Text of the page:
To be Great, be Grateful
Back to blog list
Ken Greer, CMO, Augeo
Elevating employee engagement with an attitude of gratitude
Do you remember the last time you received a thank you note? Can you recall how it made you feel? Probably pretty positive. Positive about the person who sent it to you, positive about the action you were being thanked for, and more likely that you’d do the same thing again if given the opportunity. All this positivity from a simple thank you note.
Mark Twain once said, “I can live for two months on a good compliment.” What is even more interesting is what we are learning about the positive benefits that result from acts of gratefulness. Being grateful requires mindful practice. You don’t thank someone accidentally. It requires us to take note of noteworthy acts. It benefits from empathy and thinking about the busy life of the person who took the action. It requires extra effort on our part.
Recently, scientists have researched this concept using magnetic resonance imaging (MRI) scanning technology and have found interesting connections with many aspects of well-being.
“The Brain and Creativity Institute at USC’s Department of Psychology conducted an experiment exploring how gratitude affects the brain. As subjects experienced the feeling of gratitude, their brains were being monitored through MRI technology. A feeling of gratitude stimulated parts of the brain associated with positive emotion and moral thinking; gratitude stimulated patterns in the brain that reinforce positivity.”
At the University of California, San Diego researchers found that feeling gratitude was associated with better sleep, decreased depression, decreased fatigue and a more positive outlook.
Further, a team of researchers from the Institute for Visual History and Education found through MRI technology that when the brain feels gratitude, it activates areas responsible for feelings of reward, moral cognition, subjective value judgments, fairness, economic decision-making and self-reference.
There are numerous studies confirming the benefits of gratitude not only to the recipient but to the person expressing the sentiment.
Research conducted on gratitude by Michael McCullough (University of Miami) and Robert Emmons (UC Davis) has shown that people who frequently experience gratitude are happier, less depressed or anxious, more emphatic, and more helpful than people who do not have a grateful disposition.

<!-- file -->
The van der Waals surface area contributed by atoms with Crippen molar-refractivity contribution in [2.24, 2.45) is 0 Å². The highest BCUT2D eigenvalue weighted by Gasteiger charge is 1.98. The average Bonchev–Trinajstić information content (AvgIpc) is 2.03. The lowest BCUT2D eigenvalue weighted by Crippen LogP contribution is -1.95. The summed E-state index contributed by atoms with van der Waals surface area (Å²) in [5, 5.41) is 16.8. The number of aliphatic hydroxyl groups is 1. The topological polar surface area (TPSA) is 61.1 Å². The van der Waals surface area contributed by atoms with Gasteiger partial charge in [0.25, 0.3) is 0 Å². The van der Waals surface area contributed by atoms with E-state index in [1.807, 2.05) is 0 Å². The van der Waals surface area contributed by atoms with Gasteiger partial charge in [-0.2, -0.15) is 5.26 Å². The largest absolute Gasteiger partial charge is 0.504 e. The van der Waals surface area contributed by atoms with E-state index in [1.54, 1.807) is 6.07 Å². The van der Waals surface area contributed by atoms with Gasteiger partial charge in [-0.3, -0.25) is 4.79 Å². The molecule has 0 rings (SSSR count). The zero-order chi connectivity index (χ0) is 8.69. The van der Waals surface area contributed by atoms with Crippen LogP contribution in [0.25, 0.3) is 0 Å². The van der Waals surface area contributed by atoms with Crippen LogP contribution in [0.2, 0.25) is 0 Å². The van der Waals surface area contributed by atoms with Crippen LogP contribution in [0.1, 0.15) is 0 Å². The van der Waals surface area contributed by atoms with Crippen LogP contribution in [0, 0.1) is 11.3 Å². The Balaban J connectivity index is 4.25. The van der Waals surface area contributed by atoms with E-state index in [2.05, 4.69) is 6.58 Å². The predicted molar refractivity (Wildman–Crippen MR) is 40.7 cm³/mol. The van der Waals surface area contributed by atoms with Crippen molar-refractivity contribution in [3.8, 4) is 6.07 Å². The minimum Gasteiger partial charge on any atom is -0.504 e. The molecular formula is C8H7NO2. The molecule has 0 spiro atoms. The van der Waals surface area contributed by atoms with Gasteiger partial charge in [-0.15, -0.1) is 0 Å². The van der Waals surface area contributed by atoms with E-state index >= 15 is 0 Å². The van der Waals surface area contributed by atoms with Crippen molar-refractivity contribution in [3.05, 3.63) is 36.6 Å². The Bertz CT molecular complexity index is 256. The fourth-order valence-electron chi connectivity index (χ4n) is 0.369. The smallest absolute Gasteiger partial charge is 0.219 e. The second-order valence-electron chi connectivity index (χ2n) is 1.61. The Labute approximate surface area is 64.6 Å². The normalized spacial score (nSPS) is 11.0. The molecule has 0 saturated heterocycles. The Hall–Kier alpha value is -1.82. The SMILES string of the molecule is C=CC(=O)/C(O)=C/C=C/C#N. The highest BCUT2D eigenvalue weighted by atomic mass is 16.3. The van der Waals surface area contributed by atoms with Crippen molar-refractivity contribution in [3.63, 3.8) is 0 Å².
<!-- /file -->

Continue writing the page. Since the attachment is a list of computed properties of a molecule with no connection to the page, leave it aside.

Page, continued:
From gratitude to greatness.
As you plot your course to greatness for your company think about ways you might encourage your workforce to be more appreciative. Help them to understand the power of positive reinforcement. Provide suggestions about posting kudos about a colleague and encouraging leadership to take a minute and acknowledge special efforts or milestone achievements. Keep in mind that with each act of gratitude you are getting a two-fold return: the person being thanked, appreciated, or recognized feels great but the sender also experiences feelings of positivity, energy, and a greater sense of well-being.
A few considerations for building a culture of gratitude.
1. Gratitude is not a narrow, one-way street. It’s multidimensional with a wide variety of ways to say thank you. Appreciation should be top-down, bottoms-up and every way in between.
2. Gratitude should be a relationship building effort. To be grateful you need to take notice of those around you. Take time to reflect. Everyone in the company should try to be more observant and sensitive to extra effort and noteworthy acts. To do that, people need to get to know each other, develop empathy and understanding for co-workers and colleagues.
3. Gratitude embraces feelings of respect and admiration. A primary driver of healthy workplace cultures, and ultimately elevated engagement, is respect. Taking time to say, “I respect how busy you were, I respect that this was not a part of your specific job duties, I admire your diligence and extra effort it took.” When people are respected, they respond more favorably and engage more actively.
As the holiday season fast approaches, think about to ways elevate your “culture of gratitude.” With a little more appreciation, you will likely see greater positivity, higher levels of job satisfaction, a boost in productivity and a generally positive shift in morale. Those focused on greatness for your company will be most appreciative.
If you are interested in learning more about how Augeo can help build a culture of gratitude and appreciation for your company click here.
Cheers to Peers
How a quick high-five or shout-out can create a lasting impressionRead more